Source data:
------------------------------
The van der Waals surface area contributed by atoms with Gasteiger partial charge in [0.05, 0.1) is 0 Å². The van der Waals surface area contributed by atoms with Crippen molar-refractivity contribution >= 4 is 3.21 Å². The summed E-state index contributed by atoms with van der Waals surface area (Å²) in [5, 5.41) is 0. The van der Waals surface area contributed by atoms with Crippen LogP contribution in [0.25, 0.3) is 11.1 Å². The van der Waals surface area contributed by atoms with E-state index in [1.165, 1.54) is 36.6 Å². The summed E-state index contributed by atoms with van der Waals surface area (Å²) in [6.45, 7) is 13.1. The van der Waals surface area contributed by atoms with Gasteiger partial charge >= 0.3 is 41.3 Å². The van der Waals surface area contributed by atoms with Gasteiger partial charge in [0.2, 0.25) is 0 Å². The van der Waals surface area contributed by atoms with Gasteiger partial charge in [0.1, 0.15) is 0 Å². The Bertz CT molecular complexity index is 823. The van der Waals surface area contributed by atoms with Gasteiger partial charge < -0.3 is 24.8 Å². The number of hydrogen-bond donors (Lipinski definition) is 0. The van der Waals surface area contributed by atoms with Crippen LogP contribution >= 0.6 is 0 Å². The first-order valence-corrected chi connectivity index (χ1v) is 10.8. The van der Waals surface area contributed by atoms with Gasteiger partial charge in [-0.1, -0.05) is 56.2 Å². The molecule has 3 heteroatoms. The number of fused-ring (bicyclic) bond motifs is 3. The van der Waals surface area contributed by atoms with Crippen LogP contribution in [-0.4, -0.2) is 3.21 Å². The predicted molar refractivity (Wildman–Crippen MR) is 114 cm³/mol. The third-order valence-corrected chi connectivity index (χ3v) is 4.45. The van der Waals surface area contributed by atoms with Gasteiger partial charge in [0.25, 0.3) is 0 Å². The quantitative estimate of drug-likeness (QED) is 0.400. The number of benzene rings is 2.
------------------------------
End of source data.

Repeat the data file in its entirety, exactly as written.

The van der Waals surface area contributed by atoms with Gasteiger partial charge in [0.05, 0.1) is 0 Å². The van der Waals surface area contributed by atoms with Crippen molar-refractivity contribution >= 4 is 3.21 Å². The summed E-state index contributed by atoms with van der Waals surface area (Å²) in [5, 5.41) is 0. The van der Waals surface area contributed by atoms with Crippen LogP contribution in [0.25, 0.3) is 11.1 Å². The van der Waals surface area contributed by atoms with E-state index in [1.165, 1.54) is 36.6 Å². The summed E-state index contributed by atoms with van der Waals surface area (Å²) in [6.45, 7) is 13.1. The van der Waals surface area contributed by atoms with Gasteiger partial charge >= 0.3 is 41.3 Å². The van der Waals surface area contributed by atoms with Gasteiger partial charge in [0.2, 0.25) is 0 Å². The van der Waals surface area contributed by atoms with Gasteiger partial charge in [0.1, 0.15) is 0 Å². The Bertz CT molecular complexity index is 823. The van der Waals surface area contributed by atoms with Gasteiger partial charge < -0.3 is 24.8 Å². The number of hydrogen-bond donors (Lipinski definition) is 0. The van der Waals surface area contributed by atoms with Crippen LogP contribution >= 0.6 is 0 Å². The first-order valence-corrected chi connectivity index (χ1v) is 10.8. The van der Waals surface area contributed by atoms with Gasteiger partial charge in [-0.1, -0.05) is 56.2 Å². The molecule has 3 heteroatoms. The number of fused-ring (bicyclic) bond motifs is 3. The van der Waals surface area contributed by atoms with Crippen LogP contribution in [-0.4, -0.2) is 3.21 Å². The predicted molar refractivity (Wildman–Crippen MR) is 114 cm³/mol. The third-order valence-corrected chi connectivity index (χ3v) is 4.45. The van der Waals surface area contributed by atoms with Gasteiger partial charge in [0.25, 0.3) is 0 Å². The quantitative estimate of drug-likeness (QED) is 0.400. The number of benzene rings is 2.